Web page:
What is ransomware?
Ransomware is a malicious software designed to hold a user’s files (such as healthcare records, financial contracts, manufacturing blueprints, software code, and other documents) for ransom by encrypting them and demanding the user pay a fee (often in Bitcoin) to decrypt them.
How ransomware works
Attackers initiate attacks using an array of tactics. Ransomware infections often first begin with an exploit kit — which are software kits designed to identify software vulnerabilities on endpoints and then upload and execute malicious code on the endpoint.
Although variants of ransomware behave differently — there are many ways that Cisco can help. Download this whitepaper today to find out more.
“Does Cisco Umbrella block ransomware?”
This is one of the most common questions that we hear from customers. In reality, the answer for any security provider — including Cisco — is seldom an absolute “yes” or “no.” It really depends on how each variant arrives onto your systems, as well as its order of operations for encrypting data for ransom.
However, with Cisco you can significantly reduce the number of ransomware infections across your organization.
Ransomware threats like Cryptowall, TeslaCrypt, and Locky are on the rise, targeting organizations of all sizes. This paper explains how these attacks work, and why a large number of new infections continue to surface despite existing protective measures. It also provides practical short- and long-term steps that organizations should take to protect against them.
Published By: Blue Coat
Published Date: Nov 23, 2015
When it comes to mobile malware threats, 2015 was a vicious year. While the threats are familiar suspects, their complexity and frequency are at an all-time high, including instances of ransomware and stealthy insertions via spyware on devices. Learn how infections start; simple ways to strengthen corporate defenses; and what the future of mobile threats looks like.
"Ransomware is one of the biggest nightmares facing IT today. Hackers are targeting organizations of all kinds with malware designed to encrypt crucial data—and hold it hostage until payment is made. This white paper reveals four highly effective measures for reducing your exposure to ransomware and keeping your apps and data accessible to authorized users—not hackers and their clients.
Download this white paper to learn how to:
- Shield users of web apps from infection and keep sensitive data off the endpoint
- Prevent email-born ransomware from compromising the endpoint
- Protect mobile devices against attack
- Ensure the rapid recovery of ransomware-encrypted data"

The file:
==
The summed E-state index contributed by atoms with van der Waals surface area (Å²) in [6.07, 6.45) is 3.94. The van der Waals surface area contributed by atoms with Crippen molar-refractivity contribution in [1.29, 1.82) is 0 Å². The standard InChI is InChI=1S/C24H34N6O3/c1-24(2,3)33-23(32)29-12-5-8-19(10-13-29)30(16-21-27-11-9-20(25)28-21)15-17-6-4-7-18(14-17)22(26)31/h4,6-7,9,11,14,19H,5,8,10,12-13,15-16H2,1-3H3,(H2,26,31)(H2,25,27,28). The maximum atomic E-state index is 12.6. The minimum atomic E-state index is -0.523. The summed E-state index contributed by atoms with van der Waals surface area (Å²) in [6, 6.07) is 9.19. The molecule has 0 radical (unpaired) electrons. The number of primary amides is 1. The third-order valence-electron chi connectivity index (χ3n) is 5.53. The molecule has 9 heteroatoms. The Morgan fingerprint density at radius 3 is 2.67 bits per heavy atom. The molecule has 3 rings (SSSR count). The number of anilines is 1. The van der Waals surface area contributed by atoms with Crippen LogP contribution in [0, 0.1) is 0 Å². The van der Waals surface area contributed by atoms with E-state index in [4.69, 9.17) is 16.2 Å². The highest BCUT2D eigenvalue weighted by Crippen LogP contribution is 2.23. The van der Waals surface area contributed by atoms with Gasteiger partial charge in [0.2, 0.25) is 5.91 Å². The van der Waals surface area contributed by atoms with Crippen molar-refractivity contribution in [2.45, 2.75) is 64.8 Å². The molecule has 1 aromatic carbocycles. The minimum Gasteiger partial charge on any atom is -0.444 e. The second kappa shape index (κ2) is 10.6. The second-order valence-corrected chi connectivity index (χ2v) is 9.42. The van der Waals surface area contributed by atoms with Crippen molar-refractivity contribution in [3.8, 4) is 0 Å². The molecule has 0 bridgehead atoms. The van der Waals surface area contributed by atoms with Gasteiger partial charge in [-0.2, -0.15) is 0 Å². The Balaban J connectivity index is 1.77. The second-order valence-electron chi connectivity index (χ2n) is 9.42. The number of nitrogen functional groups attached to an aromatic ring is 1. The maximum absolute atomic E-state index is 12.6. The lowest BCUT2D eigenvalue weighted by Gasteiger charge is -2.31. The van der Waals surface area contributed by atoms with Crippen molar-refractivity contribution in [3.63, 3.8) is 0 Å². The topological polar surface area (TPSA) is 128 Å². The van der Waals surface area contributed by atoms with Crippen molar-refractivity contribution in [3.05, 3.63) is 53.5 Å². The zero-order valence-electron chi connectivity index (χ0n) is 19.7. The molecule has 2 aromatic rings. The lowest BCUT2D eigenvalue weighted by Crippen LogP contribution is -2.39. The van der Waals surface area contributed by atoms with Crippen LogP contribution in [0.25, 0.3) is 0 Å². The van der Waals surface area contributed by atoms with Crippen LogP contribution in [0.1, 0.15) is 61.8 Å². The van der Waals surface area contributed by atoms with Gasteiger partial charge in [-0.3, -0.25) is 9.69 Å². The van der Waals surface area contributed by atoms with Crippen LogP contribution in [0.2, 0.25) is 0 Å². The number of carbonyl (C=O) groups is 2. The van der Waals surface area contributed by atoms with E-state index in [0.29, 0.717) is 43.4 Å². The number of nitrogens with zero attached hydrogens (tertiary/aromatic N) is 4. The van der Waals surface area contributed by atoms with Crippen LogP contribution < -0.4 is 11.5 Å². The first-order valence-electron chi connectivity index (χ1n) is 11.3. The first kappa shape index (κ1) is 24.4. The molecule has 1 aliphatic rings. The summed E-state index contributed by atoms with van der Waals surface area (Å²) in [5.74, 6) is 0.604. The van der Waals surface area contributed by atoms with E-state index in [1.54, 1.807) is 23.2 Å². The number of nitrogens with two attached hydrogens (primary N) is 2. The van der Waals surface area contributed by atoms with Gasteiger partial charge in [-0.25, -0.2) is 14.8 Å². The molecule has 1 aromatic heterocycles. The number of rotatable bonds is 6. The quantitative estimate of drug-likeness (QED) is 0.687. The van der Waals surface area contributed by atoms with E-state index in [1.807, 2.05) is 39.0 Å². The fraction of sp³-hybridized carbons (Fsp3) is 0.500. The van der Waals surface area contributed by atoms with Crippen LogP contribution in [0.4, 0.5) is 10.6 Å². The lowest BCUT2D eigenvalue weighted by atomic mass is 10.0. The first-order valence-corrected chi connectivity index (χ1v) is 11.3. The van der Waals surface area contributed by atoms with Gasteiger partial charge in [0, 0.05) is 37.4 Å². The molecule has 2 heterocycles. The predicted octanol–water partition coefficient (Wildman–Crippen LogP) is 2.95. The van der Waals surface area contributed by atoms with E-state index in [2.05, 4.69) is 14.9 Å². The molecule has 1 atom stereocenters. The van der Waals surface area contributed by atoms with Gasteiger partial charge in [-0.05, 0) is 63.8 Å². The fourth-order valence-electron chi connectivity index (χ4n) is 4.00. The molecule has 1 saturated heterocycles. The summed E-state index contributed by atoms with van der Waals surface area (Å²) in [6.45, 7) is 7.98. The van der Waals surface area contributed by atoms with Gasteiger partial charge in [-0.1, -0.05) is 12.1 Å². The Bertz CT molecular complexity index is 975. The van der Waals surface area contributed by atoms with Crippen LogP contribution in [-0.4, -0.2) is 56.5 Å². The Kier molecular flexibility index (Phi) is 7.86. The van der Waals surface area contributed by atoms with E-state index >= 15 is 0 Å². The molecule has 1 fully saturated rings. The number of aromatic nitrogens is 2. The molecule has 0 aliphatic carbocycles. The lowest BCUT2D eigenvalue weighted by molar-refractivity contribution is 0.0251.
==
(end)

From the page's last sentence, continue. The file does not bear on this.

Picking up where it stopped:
Learn how ransomware is evolving - and which industries are the most susceptible to attacks.
Read this BitSight Insights report to learn:
- How the rate of ransomware infections has grown over the past year
- Which industries have exhibited the most ransomware infections
- How businesses can directly mitigate the threat of ransomware infections, as well as infections originating from third party vendors and suppliers
Published By: AuditBoard
Published Date: Nov 26, 2018
Affecting over 200,000 machines in more than 150 countries, the ransomware known as Wanna Decryptor, or “WannaCry,” became the largest cybersecurity attack in history in May 2017. The malicious software locked out users from critical data, and demanded a ransom payment to unlock the contents. Governments, hospitals, and corporations scrambled to address the attack and prevent the infection from spreading. Ironically, the virus’ execution method was simple: it exploited a vulnerable Windows SMB protocol to spread – an exploit Microsoft had addressed two months prior to the attack with the release of a patch.
Published By: Kaspersky
Published Date: Feb 06, 2017
The total amount of damage caused by cryptomalware can be divided into two parts: the ransom and the related losses. Drawing from our survey of over 4,000 small- and medium-sized companies conducted by Kaspersky Lab and B2B International, we take a closer look at the numbers behind the damage.
Published By: AlienVault
Published Date: Oct 21, 2014
When dealing with ransomware threats like CryptoWall, which encrypt your data and demand payment to unlock it, spotting infections quickly is critical in order to limit the damage. AlienVault USM uses several built-in security controls working in unison to detect ransomware like CryptoWall, usually as soon as it attempts to connect to the command and control server. Watch this demo on-demand to see how AlienVault USM detects these threats quickly, saving you valuable clean-up time and limiting the damage from the attack.
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